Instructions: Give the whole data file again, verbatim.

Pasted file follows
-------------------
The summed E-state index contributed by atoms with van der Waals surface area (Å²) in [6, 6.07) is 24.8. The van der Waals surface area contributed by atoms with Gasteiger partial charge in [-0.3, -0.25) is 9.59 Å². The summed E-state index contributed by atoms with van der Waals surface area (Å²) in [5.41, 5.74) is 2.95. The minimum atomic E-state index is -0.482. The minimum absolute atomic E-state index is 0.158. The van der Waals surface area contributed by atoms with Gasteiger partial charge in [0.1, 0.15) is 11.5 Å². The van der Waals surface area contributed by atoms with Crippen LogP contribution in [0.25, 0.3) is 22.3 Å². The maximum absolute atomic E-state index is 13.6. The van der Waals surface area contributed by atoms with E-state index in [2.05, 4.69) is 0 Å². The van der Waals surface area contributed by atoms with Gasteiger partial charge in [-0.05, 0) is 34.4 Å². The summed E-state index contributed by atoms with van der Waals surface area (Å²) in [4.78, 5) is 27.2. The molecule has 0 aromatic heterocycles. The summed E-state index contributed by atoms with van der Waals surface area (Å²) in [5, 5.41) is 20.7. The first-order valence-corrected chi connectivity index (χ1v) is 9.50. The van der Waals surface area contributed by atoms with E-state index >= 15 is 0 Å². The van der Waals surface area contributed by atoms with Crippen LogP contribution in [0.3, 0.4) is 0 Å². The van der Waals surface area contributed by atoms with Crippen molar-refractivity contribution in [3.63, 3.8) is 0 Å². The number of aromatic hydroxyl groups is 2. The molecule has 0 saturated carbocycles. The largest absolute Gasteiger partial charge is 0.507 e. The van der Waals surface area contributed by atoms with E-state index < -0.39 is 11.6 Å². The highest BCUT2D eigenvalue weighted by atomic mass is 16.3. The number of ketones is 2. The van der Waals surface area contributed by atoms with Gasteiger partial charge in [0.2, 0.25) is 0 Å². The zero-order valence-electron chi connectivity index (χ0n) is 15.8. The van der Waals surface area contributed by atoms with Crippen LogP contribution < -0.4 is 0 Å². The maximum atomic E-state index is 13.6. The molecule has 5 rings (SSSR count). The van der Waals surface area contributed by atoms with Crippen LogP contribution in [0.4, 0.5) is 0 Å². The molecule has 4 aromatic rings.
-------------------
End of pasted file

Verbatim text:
The summed E-state index contributed by atoms with van der Waals surface area (Å²) in [6, 6.07) is 24.8. The van der Waals surface area contributed by atoms with Gasteiger partial charge in [-0.3, -0.25) is 9.59 Å². The summed E-state index contributed by atoms with van der Waals surface area (Å²) in [5.41, 5.74) is 2.95. The minimum atomic E-state index is -0.482. The minimum absolute atomic E-state index is 0.158. The van der Waals surface area contributed by atoms with Gasteiger partial charge in [0.1, 0.15) is 11.5 Å². The van der Waals surface area contributed by atoms with Crippen LogP contribution in [0.25, 0.3) is 22.3 Å². The maximum absolute atomic E-state index is 13.6. The van der Waals surface area contributed by atoms with E-state index in [2.05, 4.69) is 0 Å². The van der Waals surface area contributed by atoms with Gasteiger partial charge in [-0.05, 0) is 34.4 Å². The summed E-state index contributed by atoms with van der Waals surface area (Å²) in [4.78, 5) is 27.2. The molecule has 0 aromatic heterocycles. The summed E-state index contributed by atoms with van der Waals surface area (Å²) in [5, 5.41) is 20.7. The first-order valence-corrected chi connectivity index (χ1v) is 9.50. The van der Waals surface area contributed by atoms with E-state index >= 15 is 0 Å². The van der Waals surface area contributed by atoms with Crippen LogP contribution in [0.3, 0.4) is 0 Å². The van der Waals surface area contributed by atoms with Crippen molar-refractivity contribution in [3.63, 3.8) is 0 Å². The number of aromatic hydroxyl groups is 2. The molecule has 0 saturated carbocycles. The largest absolute Gasteiger partial charge is 0.507 e. The van der Waals surface area contributed by atoms with E-state index < -0.39 is 11.6 Å². The highest BCUT2D eigenvalue weighted by atomic mass is 16.3. The number of ketones is 2. The van der Waals surface area contributed by atoms with Gasteiger partial charge in [0.2, 0.25) is 0 Å². The zero-order valence-electron chi connectivity index (χ0n) is 15.8. The van der Waals surface area contributed by atoms with Crippen LogP contribution < -0.4 is 0 Å². The maximum atomic E-state index is 13.6. The molecule has 5 rings (SSSR count). The van der Waals surface area contributed by atoms with Crippen LogP contribution in [0.4, 0.5) is 0 Å². The molecule has 4 aromatic rings.